It is said that the reason why Viktor Orbán and Robert Fico understand each other so well (though they have different ideologies within their party’s family structure) is because both are opportunistic, populist politicians who always view a particular situation in terms of the techniques of power, and analyze how to exploit it to their benefit. After Fico was elected as Prime Minister for the second time (freeing himself from the nationalist Slovak National Party), he was able to “turn towards Europe” after 2012 and develop good relations with Brussels. Do you think Viktor Orbán would also be capable of the same in a particular situation?

I wouldn’t rule it out. The turnabout he did in Hungarian-Russian relations in connection with expanding the capacity of the Paks nuclear power plant, in a very short time and managed so successfully (the right-wing voting base, having previously been extremely suspicious towards the Russians, adopted a basically pro-Russian stance two months later, according to polling) speaks for itself. I do absolve Orbán on a very small point, and can self-critically say: it is of course important to be principally and morally committed in politics (which I think I still represent to this day), but it should not be taken too far. I took it too far. It’s perfectly normal for a politician to think about what his voters give him a mandate to do and not to do, no matter how correct he may be. When Orbán said to the Christian Democrats, “However right you are in regards to banning abortion, no matter how much it may be your fundamental position as a principled Christian, if we do this we’ll lose the elections,” I think he was completely right to say it. It wasn’t that I thought: “These Hungarians have become accustomed to free health care while they hand out gratuity money to doctors. I have to convince them to do things differently.” But before that point I should have thought about whether I could convince them, and if not, what good would it do if I lost and then they change it back? Because then I didn’t do anything. I was proud that I fought to justify myself even against the will of the majority. Viktor Orbán pushes terribly hard for the other half of this matter: he is capable of nearly any compromise on principle for the stabilization and extension of his power. Of course, he doesn’t rely on the discretion of the people, so he dismantles institutions that provide a check on democracy: even if they wanted to they wouldn’t be able to stop his intentions.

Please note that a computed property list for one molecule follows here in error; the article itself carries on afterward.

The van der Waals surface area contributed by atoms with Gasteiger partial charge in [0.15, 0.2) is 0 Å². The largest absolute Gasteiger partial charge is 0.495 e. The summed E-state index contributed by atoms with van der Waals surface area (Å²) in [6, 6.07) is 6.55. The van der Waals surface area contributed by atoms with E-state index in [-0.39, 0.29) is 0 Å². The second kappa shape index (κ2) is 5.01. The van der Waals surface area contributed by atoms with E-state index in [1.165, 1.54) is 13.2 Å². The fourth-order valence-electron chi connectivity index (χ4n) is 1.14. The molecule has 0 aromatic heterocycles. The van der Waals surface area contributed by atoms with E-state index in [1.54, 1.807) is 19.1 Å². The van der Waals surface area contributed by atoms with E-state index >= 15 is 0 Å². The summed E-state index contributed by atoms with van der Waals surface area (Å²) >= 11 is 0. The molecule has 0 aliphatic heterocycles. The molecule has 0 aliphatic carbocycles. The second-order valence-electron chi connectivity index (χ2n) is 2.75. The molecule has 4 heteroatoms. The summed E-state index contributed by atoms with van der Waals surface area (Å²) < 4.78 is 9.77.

However, as a wealthy businessman, you sometimes say things like you know what it’s like to live on minimum wage, which it’s better to live poorly but honestly…

Why wouldn’t I able to know? A doctor doesn’t have to have a backache to be able to feel his patient’s pain. A teacher doesn’t have to be an idiot to be able to feel the suffering that his weakest student goes through studying for the next day’s lesson. A politician doesn’t have to live in misery to understand that public goods should be distributed on the basis of social justice. And I haven’t even spoken about coming from an apartment with a kitchenette, where our toilet was in the outer corridor, or a Christmas when we didn’t even have a donut to eat. And I don’t even have to add that a large part of my family still lives a life that is not even lower-middle class, but one beneath that. People I regularly get together with. I consider this comment a cheap intellectual slur if I ever happen to see it.

Do you have any personal relationships with right-wing politicians or opinion makers?

None.

Do you think this is normal?

Of course not. But this is because of a deliberate division of the country into two on Orbán’s behalf. We go along hearing phrases (from Orbán) like “the homeland cannot be in opposition,” while these are the most severe words you can say. This statement means that you do not consider another’s political existence as natural. You consider the other political side as an error that must be eliminated, and with their elimination you have less and less moral compunction. This is the endpoint of this process. And in turn, Viktor Orbán’s responsibility for making this concept more and more acceptable to the country cannot be overstated.

How do you think this final/fatal mutual distrust can be overcome? And would this generation be at all capable of doing it?

Certainly not with Orbán. The preamble to the current Hungarian constitution condemns the entire Hungarian left. Which is absurd. But I also do not think that a majority of Fidesz supporters and some of its leaders would not want a world that is much more relaxed than the one we have now.

Where do you think the country is now, ten years after Őszöd?

In its moral state ten years before Őszöd – I mean that it is in worse shape than before 2006. But Őszöd is not the primary cause of the moral deterioration. It’s a different issue whether it helped open up the way to letting what the authorities are now doing to the country hide in the cloak of legality. There is now a terrible atmosphere in the country, without any large, shared positive experiences or successes.

December 24, 2016